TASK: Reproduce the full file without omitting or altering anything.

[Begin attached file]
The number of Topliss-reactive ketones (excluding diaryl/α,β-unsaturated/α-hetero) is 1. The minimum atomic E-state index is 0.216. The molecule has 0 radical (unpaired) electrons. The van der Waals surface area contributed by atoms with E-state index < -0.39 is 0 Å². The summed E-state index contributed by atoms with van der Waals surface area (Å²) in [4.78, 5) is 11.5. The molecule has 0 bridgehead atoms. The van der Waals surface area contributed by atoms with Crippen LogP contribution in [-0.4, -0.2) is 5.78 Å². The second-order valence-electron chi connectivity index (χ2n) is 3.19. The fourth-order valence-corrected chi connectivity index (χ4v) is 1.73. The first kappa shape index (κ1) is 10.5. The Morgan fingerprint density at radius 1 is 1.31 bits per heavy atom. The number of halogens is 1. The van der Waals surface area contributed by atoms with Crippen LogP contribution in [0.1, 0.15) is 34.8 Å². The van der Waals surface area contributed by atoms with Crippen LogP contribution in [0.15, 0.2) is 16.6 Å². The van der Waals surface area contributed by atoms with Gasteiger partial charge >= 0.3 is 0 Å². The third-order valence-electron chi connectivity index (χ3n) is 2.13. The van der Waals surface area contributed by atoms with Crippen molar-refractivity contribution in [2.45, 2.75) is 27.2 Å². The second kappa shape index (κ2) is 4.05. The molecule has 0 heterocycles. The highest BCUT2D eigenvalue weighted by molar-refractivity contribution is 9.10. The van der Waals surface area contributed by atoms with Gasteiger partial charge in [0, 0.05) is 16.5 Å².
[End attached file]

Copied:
The number of Topliss-reactive ketones (excluding diaryl/α,β-unsaturated/α-hetero) is 1. The minimum atomic E-state index is 0.216. The molecule has 0 radical (unpaired) electrons. The van der Waals surface area contributed by atoms with E-state index < -0.39 is 0 Å². The summed E-state index contributed by atoms with van der Waals surface area (Å²) in [4.78, 5) is 11.5. The molecule has 0 bridgehead atoms. The van der Waals surface area contributed by atoms with Crippen LogP contribution in [-0.4, -0.2) is 5.78 Å². The second-order valence-electron chi connectivity index (χ2n) is 3.19. The fourth-order valence-corrected chi connectivity index (χ4v) is 1.73. The first kappa shape index (κ1) is 10.5. The Morgan fingerprint density at radius 1 is 1.31 bits per heavy atom. The number of halogens is 1. The van der Waals surface area contributed by atoms with Crippen LogP contribution in [0.1, 0.15) is 34.8 Å². The van der Waals surface area contributed by atoms with Crippen LogP contribution in [0.15, 0.2) is 16.6 Å². The van der Waals surface area contributed by atoms with Gasteiger partial charge >= 0.3 is 0 Å². The third-order valence-electron chi connectivity index (χ3n) is 2.13. The van der Waals surface area contributed by atoms with Crippen molar-refractivity contribution in [2.45, 2.75) is 27.2 Å². The second kappa shape index (κ2) is 4.05. The molecule has 0 heterocycles. The highest BCUT2D eigenvalue weighted by molar-refractivity contribution is 9.10. The van der Waals surface area contributed by atoms with Gasteiger partial charge in [0, 0.05) is 16.5 Å².